3.3. Time Conversion

As stressed, the time conversion dynamics has to be considered to align the local time system of the spacecraft with respect to the proper one. The state space model consisting of the spacecraft’s three-dimensional position and velocity needs to be augmented with the time conversion equation, adding this new variable as a state. The time conversion follows the Lorentz transformation:
d τ = 1 i = 1 N s s G M i | r i | 1 c 2 v s s b c 2 d t
for which t represents the onboard coordinate time and τ the proper one, G is the gravitational constant, M i the mass of the i-th body, and  r i its relative distance from the spacecraft. Additionally, N s s is the number of planetary bodies considered, and finally, v s s b is the velocity with respect to an inertial SSB-centred frame. According to [29], (12) is accurate up to 10 12  s. Therefore, (12) can be rewritten in differential form
δ τ ˙ = d t d τ d t = v s s b c 2 + i = 1 N s s G M i | r i | 1 c 2
where δ τ ˙ T D B is the time flow drift between the two time systems. Therefore, the state is then augmented as:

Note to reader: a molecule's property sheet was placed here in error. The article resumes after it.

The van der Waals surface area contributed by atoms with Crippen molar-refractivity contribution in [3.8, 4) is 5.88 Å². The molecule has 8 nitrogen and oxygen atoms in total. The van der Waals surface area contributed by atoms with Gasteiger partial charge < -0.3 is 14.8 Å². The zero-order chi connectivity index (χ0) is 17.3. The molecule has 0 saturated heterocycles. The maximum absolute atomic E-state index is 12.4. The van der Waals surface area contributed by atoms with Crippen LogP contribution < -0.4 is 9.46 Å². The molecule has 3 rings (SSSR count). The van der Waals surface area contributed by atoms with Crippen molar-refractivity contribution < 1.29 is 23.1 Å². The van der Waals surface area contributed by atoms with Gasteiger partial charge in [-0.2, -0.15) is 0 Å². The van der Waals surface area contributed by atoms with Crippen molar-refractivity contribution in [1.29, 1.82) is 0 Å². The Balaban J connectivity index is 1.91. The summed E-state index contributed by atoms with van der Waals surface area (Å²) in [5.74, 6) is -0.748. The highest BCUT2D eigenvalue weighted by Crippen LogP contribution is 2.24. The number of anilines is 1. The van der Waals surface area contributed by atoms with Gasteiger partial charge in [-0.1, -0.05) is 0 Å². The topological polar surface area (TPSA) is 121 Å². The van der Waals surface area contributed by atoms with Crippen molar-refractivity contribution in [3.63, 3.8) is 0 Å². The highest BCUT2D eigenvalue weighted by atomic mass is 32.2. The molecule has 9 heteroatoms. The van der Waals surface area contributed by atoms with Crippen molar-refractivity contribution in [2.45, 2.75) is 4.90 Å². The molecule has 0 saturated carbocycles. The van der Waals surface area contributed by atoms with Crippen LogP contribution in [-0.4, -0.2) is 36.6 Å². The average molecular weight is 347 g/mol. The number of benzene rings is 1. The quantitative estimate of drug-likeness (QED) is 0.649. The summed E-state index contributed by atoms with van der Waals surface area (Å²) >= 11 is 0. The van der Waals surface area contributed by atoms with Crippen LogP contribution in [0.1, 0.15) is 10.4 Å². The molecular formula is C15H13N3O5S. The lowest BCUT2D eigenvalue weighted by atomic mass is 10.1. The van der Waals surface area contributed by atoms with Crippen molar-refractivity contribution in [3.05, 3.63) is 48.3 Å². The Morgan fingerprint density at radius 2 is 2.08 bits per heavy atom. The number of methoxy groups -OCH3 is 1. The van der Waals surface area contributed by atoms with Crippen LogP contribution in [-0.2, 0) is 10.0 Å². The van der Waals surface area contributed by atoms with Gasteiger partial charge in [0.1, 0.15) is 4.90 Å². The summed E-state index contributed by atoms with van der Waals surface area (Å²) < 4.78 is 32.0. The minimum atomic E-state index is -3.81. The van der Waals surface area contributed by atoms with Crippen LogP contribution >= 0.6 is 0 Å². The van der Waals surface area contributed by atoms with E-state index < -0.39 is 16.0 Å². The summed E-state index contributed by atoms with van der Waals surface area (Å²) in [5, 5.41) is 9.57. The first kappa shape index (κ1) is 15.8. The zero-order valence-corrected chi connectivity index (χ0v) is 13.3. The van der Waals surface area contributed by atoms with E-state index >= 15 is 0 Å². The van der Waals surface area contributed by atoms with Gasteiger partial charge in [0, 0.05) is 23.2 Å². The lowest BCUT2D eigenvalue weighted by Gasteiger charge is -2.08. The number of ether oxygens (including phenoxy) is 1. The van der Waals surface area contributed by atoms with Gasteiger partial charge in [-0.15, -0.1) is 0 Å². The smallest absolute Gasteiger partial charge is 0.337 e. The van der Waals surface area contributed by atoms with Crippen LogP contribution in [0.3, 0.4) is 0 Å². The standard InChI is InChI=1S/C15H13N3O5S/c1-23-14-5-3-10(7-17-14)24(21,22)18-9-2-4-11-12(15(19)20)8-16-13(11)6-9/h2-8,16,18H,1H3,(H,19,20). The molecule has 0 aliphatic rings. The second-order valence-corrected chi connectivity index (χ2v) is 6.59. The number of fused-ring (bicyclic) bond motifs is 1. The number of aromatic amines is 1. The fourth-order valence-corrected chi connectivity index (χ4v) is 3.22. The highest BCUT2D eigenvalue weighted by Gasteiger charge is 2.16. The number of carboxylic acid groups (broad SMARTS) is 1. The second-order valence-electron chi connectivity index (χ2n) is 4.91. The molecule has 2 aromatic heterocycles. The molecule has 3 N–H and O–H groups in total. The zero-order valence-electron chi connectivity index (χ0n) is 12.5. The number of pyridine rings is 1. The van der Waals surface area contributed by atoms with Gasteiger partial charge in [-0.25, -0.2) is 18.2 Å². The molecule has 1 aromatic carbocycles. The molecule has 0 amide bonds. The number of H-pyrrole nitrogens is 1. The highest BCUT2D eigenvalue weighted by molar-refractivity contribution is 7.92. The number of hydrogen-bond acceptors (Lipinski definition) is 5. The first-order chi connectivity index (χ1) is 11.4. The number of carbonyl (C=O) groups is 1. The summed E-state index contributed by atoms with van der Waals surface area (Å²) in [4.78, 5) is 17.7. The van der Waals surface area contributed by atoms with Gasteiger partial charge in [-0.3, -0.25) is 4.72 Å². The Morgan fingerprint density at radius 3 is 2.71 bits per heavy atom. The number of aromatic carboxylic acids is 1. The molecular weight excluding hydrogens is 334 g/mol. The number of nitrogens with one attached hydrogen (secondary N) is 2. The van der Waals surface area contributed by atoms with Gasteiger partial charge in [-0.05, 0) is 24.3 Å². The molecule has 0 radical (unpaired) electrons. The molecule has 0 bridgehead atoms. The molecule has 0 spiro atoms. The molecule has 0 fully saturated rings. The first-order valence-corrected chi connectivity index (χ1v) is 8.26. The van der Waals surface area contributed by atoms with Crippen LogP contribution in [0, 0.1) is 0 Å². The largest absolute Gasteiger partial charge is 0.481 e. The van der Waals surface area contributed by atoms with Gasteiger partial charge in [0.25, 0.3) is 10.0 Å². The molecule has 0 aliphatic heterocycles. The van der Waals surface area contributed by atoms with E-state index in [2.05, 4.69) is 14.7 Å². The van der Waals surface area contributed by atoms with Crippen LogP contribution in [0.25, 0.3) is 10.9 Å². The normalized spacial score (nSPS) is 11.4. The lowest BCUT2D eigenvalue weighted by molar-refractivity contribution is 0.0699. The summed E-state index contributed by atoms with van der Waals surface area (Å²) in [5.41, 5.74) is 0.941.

x t = r , v , δ τ T
Now, the measurement model of Equation (11) can be rewritten as
h x t , t = 1 c n · r r 2 2 D 0 + n · r 2 2 D 0 b · r D 0 + n · b n · r D 0 + + 2 G M s u n c 3 ln | n · r sun + r s u n n · b + b + 1 | + δ τ

3.4. Atomic Clocks

The non-ideal timekeeping of the on-board clocks can be taken into account, where a stochastic description can be used for this problem [30]. The clock errors can be modelled by stochastic differential Equations (SDE). A two-state clock model can be written by introducing two new states, the clock bias x b and the clock drift x d , which are related as:
x ˙ b = x d + σ b d W b x ˙ d = a d + σ d d W d